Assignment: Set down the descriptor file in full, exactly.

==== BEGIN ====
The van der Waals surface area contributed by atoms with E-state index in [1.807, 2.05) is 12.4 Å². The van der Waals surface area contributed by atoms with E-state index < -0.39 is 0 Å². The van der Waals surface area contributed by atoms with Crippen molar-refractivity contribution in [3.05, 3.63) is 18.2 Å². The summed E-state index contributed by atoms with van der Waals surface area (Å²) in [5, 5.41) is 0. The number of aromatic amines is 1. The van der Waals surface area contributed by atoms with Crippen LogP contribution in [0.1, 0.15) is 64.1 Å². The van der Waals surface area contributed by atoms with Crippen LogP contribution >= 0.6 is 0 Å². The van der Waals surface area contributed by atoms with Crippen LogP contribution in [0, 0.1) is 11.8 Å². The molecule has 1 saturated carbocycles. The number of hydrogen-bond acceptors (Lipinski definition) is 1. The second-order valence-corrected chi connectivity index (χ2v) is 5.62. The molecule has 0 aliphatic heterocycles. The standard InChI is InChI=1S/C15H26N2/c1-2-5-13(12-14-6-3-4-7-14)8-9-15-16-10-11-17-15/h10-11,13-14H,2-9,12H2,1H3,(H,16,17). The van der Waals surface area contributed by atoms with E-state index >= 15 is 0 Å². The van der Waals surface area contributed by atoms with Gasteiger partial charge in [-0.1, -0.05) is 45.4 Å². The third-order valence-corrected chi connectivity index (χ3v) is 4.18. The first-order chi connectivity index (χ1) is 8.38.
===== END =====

The van der Waals surface area contributed by atoms with E-state index in [1.807, 2.05) is 12.4 Å². The van der Waals surface area contributed by atoms with E-state index < -0.39 is 0 Å². The van der Waals surface area contributed by atoms with Crippen molar-refractivity contribution in [3.05, 3.63) is 18.2 Å². The summed E-state index contributed by atoms with van der Waals surface area (Å²) in [5, 5.41) is 0. The number of aromatic amines is 1. The van der Waals surface area contributed by atoms with Crippen LogP contribution in [0.1, 0.15) is 64.1 Å². The van der Waals surface area contributed by atoms with Crippen LogP contribution >= 0.6 is 0 Å². The van der Waals surface area contributed by atoms with Crippen LogP contribution in [0, 0.1) is 11.8 Å². The molecule has 1 saturated carbocycles. The number of hydrogen-bond acceptors (Lipinski definition) is 1. The second-order valence-corrected chi connectivity index (χ2v) is 5.62. The molecule has 0 aliphatic heterocycles. The standard InChI is InChI=1S/C15H26N2/c1-2-5-13(12-14-6-3-4-7-14)8-9-15-16-10-11-17-15/h10-11,13-14H,2-9,12H2,1H3,(H,16,17). The van der Waals surface area contributed by atoms with E-state index >= 15 is 0 Å². The van der Waals surface area contributed by atoms with Gasteiger partial charge in [-0.1, -0.05) is 45.4 Å². The third-order valence-corrected chi connectivity index (χ3v) is 4.18. The first-order chi connectivity index (χ1) is 8.38.